Mandatory Arbitration - Breach of Contract

By Jeffrey Needle

The Seventh Amendment to the United States Constitution provides for a right to a jury trial in civil cases. It is not by accident that this right is contained in the Bill of Rights. It is one of the most important constitutional rights which we possess. The right to trial by jury allows randomly selected citizens to dispense social justice unfiltered by politicians, bureaucrats or the electoral process. It is the most logical and direct extension of the democratic process. Next to voting, the civil justice system provides for the most significant form of citizen participation in a free society. The right to trial by jury empowers ordinary citizens. It allows them to hold the most powerful governmental and corporate forces in our society accountable to the rule of law.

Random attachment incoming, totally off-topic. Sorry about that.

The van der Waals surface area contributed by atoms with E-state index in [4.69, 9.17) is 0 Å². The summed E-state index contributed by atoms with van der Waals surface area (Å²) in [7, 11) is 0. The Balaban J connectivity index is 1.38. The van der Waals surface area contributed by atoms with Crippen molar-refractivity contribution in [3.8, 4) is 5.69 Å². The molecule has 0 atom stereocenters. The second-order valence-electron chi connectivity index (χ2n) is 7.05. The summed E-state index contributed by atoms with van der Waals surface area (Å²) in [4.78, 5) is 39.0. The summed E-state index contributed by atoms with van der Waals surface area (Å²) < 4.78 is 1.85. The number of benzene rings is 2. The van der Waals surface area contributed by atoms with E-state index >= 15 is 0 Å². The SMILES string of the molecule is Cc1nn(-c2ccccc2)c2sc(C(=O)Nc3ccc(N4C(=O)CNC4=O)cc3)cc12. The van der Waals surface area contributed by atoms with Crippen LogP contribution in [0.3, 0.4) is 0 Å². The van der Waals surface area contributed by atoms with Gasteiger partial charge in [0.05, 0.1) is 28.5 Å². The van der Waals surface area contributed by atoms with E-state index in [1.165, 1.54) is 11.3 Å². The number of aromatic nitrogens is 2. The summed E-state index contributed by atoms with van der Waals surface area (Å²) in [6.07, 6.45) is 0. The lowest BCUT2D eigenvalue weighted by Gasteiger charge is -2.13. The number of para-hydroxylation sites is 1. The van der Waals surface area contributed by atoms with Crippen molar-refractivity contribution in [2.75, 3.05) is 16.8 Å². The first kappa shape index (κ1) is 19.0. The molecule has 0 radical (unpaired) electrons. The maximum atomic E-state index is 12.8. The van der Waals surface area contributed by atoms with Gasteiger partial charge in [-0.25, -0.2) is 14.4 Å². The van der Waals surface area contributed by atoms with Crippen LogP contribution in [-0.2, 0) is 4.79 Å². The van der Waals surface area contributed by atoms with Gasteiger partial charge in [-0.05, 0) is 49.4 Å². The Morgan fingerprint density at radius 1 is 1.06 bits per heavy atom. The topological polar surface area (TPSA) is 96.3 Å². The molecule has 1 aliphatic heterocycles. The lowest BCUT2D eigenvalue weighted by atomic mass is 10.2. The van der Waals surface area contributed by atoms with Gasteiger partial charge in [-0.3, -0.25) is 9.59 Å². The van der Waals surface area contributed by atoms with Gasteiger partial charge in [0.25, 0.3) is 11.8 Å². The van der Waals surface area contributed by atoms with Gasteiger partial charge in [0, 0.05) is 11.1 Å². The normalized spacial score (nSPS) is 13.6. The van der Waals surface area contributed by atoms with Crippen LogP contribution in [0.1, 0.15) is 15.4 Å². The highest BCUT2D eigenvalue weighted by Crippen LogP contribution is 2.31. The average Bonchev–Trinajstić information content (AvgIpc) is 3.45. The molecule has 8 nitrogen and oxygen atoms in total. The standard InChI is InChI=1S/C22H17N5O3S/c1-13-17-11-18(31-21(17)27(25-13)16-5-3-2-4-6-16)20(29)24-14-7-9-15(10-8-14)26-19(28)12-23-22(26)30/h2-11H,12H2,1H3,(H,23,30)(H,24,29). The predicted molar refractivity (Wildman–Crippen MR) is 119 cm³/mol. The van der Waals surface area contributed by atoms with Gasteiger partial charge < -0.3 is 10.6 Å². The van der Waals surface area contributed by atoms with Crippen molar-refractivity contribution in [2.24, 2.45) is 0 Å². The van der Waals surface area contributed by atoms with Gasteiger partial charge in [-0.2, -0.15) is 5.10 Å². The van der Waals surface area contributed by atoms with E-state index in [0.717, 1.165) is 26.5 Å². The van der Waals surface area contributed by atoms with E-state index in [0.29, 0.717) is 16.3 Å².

In Colonial America the right to a jury trial in civil cases was celebrated "as a bulwark of liberty, as a means of preventing oppression by the Crown." (1) Colonial Governors relied on civil forfeitures to enforce the Stamp Act and other unpopular tax laws. Local juries, however, not only acquitted citizens of criminal charges, but awarded damages against officials who tried to collect the taxes. (2) England responded by removing many cases from juries to judges appointed by and beholden to the Crown. The result was predictable - forfeitures were upheld and criminal penalties imposed. This experience was fresh in the minds of the Colonists during and immediately after the revolution. "Those who favored juries believed that a jury would reach a result that a judge either could not or would not reach." Parkland Hosery Co. v. Shore, 439 U.S. 322, 343 (1978). The Colonists considered the right to trial by jury in civil cases so important that it was included as a grievance in the Declaration of Independence; "depriving us, in many cases, of the benefits of trial by jury."